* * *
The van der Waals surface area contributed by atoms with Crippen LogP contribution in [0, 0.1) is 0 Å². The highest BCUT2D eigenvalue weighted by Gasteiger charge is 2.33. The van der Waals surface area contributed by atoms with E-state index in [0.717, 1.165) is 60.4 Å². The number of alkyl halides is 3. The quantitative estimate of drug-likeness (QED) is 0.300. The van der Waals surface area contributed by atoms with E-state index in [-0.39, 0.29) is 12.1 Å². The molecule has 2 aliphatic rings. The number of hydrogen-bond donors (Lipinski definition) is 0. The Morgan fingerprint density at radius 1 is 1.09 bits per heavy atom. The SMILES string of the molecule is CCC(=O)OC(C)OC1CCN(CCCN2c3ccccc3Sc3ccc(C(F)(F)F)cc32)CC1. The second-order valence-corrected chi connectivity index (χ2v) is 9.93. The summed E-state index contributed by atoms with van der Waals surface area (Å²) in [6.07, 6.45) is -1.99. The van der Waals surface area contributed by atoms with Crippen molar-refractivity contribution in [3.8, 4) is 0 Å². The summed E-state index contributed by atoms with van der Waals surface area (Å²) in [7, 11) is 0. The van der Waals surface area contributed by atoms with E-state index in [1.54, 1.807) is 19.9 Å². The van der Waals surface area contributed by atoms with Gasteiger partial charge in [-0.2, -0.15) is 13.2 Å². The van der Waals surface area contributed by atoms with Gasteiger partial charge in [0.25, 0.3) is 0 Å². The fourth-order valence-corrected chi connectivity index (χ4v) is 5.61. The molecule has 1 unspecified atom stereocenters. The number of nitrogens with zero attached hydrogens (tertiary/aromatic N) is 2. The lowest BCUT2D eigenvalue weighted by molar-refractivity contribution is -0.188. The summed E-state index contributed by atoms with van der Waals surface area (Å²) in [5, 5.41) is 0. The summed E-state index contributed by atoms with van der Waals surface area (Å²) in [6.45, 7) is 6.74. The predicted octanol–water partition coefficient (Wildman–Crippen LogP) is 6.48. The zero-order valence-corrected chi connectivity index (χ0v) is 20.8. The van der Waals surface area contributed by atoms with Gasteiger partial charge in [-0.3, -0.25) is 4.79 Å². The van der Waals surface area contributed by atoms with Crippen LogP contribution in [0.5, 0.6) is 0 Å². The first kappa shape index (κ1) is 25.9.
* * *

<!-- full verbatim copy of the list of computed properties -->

The van der Waals surface area contributed by atoms with Crippen LogP contribution in [0, 0.1) is 0 Å². The highest BCUT2D eigenvalue weighted by Gasteiger charge is 2.33. The van der Waals surface area contributed by atoms with E-state index in [0.717, 1.165) is 60.4 Å². The number of alkyl halides is 3. The quantitative estimate of drug-likeness (QED) is 0.300. The van der Waals surface area contributed by atoms with E-state index in [-0.39, 0.29) is 12.1 Å². The molecule has 2 aliphatic rings. The number of hydrogen-bond donors (Lipinski definition) is 0. The Morgan fingerprint density at radius 1 is 1.09 bits per heavy atom. The SMILES string of the molecule is CCC(=O)OC(C)OC1CCN(CCCN2c3ccccc3Sc3ccc(C(F)(F)F)cc32)CC1. The second-order valence-corrected chi connectivity index (χ2v) is 9.93. The summed E-state index contributed by atoms with van der Waals surface area (Å²) in [6.07, 6.45) is -1.99. The van der Waals surface area contributed by atoms with Crippen molar-refractivity contribution in [3.8, 4) is 0 Å². The summed E-state index contributed by atoms with van der Waals surface area (Å²) in [7, 11) is 0. The van der Waals surface area contributed by atoms with E-state index in [1.54, 1.807) is 19.9 Å². The van der Waals surface area contributed by atoms with Gasteiger partial charge in [-0.2, -0.15) is 13.2 Å². The van der Waals surface area contributed by atoms with Gasteiger partial charge in [0.25, 0.3) is 0 Å². The fourth-order valence-corrected chi connectivity index (χ4v) is 5.61. The molecule has 1 unspecified atom stereocenters. The number of nitrogens with zero attached hydrogens (tertiary/aromatic N) is 2. The lowest BCUT2D eigenvalue weighted by molar-refractivity contribution is -0.188. The summed E-state index contributed by atoms with van der Waals surface area (Å²) in [5, 5.41) is 0. The summed E-state index contributed by atoms with van der Waals surface area (Å²) in [6.45, 7) is 6.74. The predicted octanol–water partition coefficient (Wildman–Crippen LogP) is 6.48. The zero-order valence-corrected chi connectivity index (χ0v) is 20.8. The van der Waals surface area contributed by atoms with Gasteiger partial charge in [-0.3, -0.25) is 4.79 Å². The van der Waals surface area contributed by atoms with Crippen LogP contribution in [0.5, 0.6) is 0 Å². The first kappa shape index (κ1) is 25.9.